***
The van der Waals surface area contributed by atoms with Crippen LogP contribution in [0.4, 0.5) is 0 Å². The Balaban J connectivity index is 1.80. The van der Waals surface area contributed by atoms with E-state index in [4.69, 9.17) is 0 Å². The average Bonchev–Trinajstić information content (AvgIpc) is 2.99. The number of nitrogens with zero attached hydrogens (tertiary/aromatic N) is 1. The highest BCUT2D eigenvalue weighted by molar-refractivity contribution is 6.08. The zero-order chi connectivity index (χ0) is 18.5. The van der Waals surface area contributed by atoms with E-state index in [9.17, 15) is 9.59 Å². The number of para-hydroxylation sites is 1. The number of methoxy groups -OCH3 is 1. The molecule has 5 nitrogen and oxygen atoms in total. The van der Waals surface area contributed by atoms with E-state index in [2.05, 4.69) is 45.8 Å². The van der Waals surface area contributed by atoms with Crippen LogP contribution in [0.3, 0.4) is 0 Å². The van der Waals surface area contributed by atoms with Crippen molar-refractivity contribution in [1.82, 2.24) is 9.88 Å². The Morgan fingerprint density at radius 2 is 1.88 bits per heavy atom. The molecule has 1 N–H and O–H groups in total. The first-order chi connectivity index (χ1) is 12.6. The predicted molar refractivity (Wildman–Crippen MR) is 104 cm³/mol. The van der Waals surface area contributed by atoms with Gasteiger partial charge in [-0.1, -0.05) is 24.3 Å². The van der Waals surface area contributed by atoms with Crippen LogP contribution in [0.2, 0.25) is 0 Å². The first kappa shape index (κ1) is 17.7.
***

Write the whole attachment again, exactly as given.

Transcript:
The van der Waals surface area contributed by atoms with Crippen LogP contribution in [0.4, 0.5) is 0 Å². The Balaban J connectivity index is 1.80. The van der Waals surface area contributed by atoms with E-state index in [4.69, 9.17) is 0 Å². The average Bonchev–Trinajstić information content (AvgIpc) is 2.99. The number of nitrogens with zero attached hydrogens (tertiary/aromatic N) is 1. The highest BCUT2D eigenvalue weighted by molar-refractivity contribution is 6.08. The zero-order chi connectivity index (χ0) is 18.5. The van der Waals surface area contributed by atoms with E-state index in [9.17, 15) is 9.59 Å². The number of para-hydroxylation sites is 1. The number of methoxy groups -OCH3 is 1. The molecule has 5 nitrogen and oxygen atoms in total. The van der Waals surface area contributed by atoms with E-state index in [2.05, 4.69) is 45.8 Å². The van der Waals surface area contributed by atoms with Crippen LogP contribution in [0.3, 0.4) is 0 Å². The van der Waals surface area contributed by atoms with Crippen molar-refractivity contribution in [1.82, 2.24) is 9.88 Å². The Morgan fingerprint density at radius 2 is 1.88 bits per heavy atom. The molecule has 1 N–H and O–H groups in total. The first-order chi connectivity index (χ1) is 12.6. The predicted molar refractivity (Wildman–Crippen MR) is 104 cm³/mol. The van der Waals surface area contributed by atoms with Gasteiger partial charge in [-0.1, -0.05) is 24.3 Å². The van der Waals surface area contributed by atoms with Crippen LogP contribution in [0.2, 0.25) is 0 Å². The first kappa shape index (κ1) is 17.7.